Azure SQL Data Warehouse : 101

Target Audience:

Data Platform Engineer or Data Platform Consumer looking to understand the basic concepts of Azure Data Warehouse ahead of implementing a solution on the technology.


Azure SQL Data Warehouse is maturing rapidly and becoming a serious option for both Microsoft Azure, and hybrid data platform solutions looking for analytics capability. Many businesses have selected Azure SQL Data Warehouse and are making the transition from on-premises Data Warehouse solutions to the Azure cloud for analytics. Making sure that you are ready for this journey is important as there are some very large differences between running a SQL Server with a Data Warehouse, as opposed to running Azure SQL Data Warehouse.

This objective of this session is to help you prepare for making that journey, ensuring that you are going to be able to make informed choices about the direction you will travel. Allowing you to avoid the potholes, confidently select a fork in the road, and be sure that you can make it to your destination.

The key areas that we will plan for are:

  • Understanding the key differences between the MPP architecture and SQL Server world many of us are familiar with
  • Exploring concurrency mechanisms and how this will inform decisions around user access methods
  • Different schema and technology options that are available for accessing data sources, internal and external
  • How data will drive design elements of the Data Warehouse schema with a view on what, and what not to do
  • What loading patterns exist for getting data into Azure SQL Data Warehouse
  • The demarcation between Microsoft and us when it comes to maintenance operations

Getting to grips with these facets of how Azure SQL Data Warehouse works will help make sure that when you deliver the solution backed by Azure SQL Data Warehouse, that it is going to do what you need.

Why I Want to Present This Session:

There are a number of misconceptions around the use of Azure SQL Data Warehouse and how it can be used. This session looks to cover the basics to help people break through these and gain an appreciation for the fundamentals, and help them start evaluating it.

Additional Resources:

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John Martin

Product Manager at SentryOne
John (@SQLDiplomat) is the Product Manager at SentryOne, looking after SQL Sentry and Plan Explorer. John is also a Microsoft Data Platform MVP, with over a decade of experience with SQL Server and the Microsoft Data Platform. Having worked with SQL Server for the last decade, John has gained a level of experience as a DBA, Developer, and former Microsoft Premier Field Engineer. Gaining a broad understanding of how you can use, and misuse, SQL Server.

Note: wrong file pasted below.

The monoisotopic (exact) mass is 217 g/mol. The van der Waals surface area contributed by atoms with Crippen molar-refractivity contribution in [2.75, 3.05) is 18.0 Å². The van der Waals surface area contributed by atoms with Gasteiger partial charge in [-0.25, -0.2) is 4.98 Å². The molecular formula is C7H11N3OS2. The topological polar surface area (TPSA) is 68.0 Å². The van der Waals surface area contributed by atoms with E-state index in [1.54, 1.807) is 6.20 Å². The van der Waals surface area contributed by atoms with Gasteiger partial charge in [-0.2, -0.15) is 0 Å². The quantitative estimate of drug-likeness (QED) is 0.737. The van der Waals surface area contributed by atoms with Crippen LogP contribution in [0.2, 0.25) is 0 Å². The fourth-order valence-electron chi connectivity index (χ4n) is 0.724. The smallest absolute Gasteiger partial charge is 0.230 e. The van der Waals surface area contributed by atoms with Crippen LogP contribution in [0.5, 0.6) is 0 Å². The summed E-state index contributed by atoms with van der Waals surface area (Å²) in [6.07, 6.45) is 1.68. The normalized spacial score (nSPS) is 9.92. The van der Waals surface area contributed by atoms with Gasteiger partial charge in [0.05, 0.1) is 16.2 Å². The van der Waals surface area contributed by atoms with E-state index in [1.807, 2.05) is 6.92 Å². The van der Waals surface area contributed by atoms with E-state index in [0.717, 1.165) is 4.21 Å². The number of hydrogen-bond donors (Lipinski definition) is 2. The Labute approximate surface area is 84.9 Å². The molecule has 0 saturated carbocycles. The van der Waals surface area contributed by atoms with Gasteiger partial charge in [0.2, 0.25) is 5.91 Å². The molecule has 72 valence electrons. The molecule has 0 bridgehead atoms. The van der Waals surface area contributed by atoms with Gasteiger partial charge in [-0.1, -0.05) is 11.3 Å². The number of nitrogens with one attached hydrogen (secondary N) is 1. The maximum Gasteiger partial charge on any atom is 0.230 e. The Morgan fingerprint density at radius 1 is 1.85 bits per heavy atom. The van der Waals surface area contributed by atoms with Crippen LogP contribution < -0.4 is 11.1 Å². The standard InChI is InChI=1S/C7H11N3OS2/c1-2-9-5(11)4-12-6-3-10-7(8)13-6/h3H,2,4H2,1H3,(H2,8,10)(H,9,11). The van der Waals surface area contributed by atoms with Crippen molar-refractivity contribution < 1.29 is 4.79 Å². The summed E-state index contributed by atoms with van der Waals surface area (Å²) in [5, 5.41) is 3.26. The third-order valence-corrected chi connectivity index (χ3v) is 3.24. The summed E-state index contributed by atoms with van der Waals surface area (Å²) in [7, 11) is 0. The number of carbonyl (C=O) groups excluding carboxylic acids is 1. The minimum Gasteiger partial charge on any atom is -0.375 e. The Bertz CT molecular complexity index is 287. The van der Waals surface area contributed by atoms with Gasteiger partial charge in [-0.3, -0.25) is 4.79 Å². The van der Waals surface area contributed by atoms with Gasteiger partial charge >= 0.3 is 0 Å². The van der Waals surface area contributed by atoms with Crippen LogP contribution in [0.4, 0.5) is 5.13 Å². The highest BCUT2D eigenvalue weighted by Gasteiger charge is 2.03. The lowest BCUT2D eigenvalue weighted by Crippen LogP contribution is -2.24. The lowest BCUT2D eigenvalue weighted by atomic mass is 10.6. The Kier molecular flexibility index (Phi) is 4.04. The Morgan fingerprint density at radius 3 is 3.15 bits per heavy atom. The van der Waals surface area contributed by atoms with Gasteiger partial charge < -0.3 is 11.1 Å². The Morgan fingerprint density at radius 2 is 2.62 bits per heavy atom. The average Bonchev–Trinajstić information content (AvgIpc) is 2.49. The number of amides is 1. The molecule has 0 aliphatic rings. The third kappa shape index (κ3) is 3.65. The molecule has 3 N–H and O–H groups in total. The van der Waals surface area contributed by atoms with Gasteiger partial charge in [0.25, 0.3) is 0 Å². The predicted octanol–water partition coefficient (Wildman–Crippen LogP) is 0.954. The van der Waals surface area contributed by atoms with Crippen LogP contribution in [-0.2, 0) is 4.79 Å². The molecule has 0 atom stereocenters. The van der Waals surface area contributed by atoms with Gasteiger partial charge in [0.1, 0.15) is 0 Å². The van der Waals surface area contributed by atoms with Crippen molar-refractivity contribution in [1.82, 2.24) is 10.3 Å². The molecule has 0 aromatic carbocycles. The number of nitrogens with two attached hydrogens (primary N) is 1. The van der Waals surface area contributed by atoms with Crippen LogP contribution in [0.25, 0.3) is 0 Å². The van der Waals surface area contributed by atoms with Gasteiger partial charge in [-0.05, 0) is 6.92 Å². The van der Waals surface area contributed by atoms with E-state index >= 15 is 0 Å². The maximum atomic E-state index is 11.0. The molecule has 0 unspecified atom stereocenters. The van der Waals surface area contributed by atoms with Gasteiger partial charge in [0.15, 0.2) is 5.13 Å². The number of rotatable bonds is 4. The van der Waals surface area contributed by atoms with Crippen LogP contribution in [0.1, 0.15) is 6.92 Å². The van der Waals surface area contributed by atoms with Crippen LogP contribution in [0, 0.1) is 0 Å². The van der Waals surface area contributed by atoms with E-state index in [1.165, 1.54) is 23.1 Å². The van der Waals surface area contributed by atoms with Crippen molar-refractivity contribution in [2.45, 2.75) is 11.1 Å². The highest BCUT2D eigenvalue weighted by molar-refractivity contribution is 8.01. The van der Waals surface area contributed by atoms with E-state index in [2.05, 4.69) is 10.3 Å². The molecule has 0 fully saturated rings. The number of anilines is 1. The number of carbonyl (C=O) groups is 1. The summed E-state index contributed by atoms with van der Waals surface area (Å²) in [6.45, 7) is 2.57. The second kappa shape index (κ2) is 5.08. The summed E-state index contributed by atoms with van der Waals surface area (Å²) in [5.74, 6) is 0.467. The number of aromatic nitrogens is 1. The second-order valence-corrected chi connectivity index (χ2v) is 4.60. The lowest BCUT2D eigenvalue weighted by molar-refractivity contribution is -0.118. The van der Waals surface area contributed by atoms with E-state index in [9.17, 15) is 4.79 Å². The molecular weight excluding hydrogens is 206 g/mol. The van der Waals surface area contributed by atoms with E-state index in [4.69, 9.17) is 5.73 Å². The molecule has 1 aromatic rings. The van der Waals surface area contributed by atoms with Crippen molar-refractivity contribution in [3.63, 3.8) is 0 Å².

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3 Comments. Leave new

Sepand Gojgini
April 17, 2017 12:04 pm

It would be great if the session briefly covers the main difference with competitor such as Redshift or Snowflake.


Thanks for the abstract! I can tell you put a lot of thought into this.

I’d step back just a little and define the perfect attendee for this session. Do they have the choice about whether their organization is going to go into Azure SQL DW? When they come to this session, is it already pre-determined that they’re going into SQL DW?

If that answer is no, then the session would probably be better recast as, “Should you go into Azure SQL DW?” In that case, you do big picture compare and contrast with on-prem, SQL DW, Redshift, etc., and it’s targeted more at decisionmakers. It’s going to have a wider audience because more people are just curious.

The way the abstract is written, I think the answer is actually yes – they’re already determined to go into Azure SQL DW. I would just make that a little more clear in the start of the abstract, along the lines of “You’re used to working with data warehouses on-premises, and now you’re about to build your first Azure SQL DW.” That way, you can assume certain things about the audience (like they know what MPP and SMP are.) It’s going to have a narrower audience, but you can go pretty deep on technology (like this abstract suggests.)

It’s just tough to balance both – as Sepand’s comment shows, some people aren’t even sure what Azure SQL DW is or why they’d use it, and they’re not the right people to attend a session that covers concurrency mechanisms, for example.


    Thanks for that, I guess I subconsciously assumed that it was an obvious next step for those in the Microsoft ecosystem. Stepping back and remembering that there are other options out there is something that I should have made myself do.

    I think my changes make it a little clearer that it is aimed at those who will be making the jump to Azure SQL DW, rather than those who will be evaluating it against the other offerings available.


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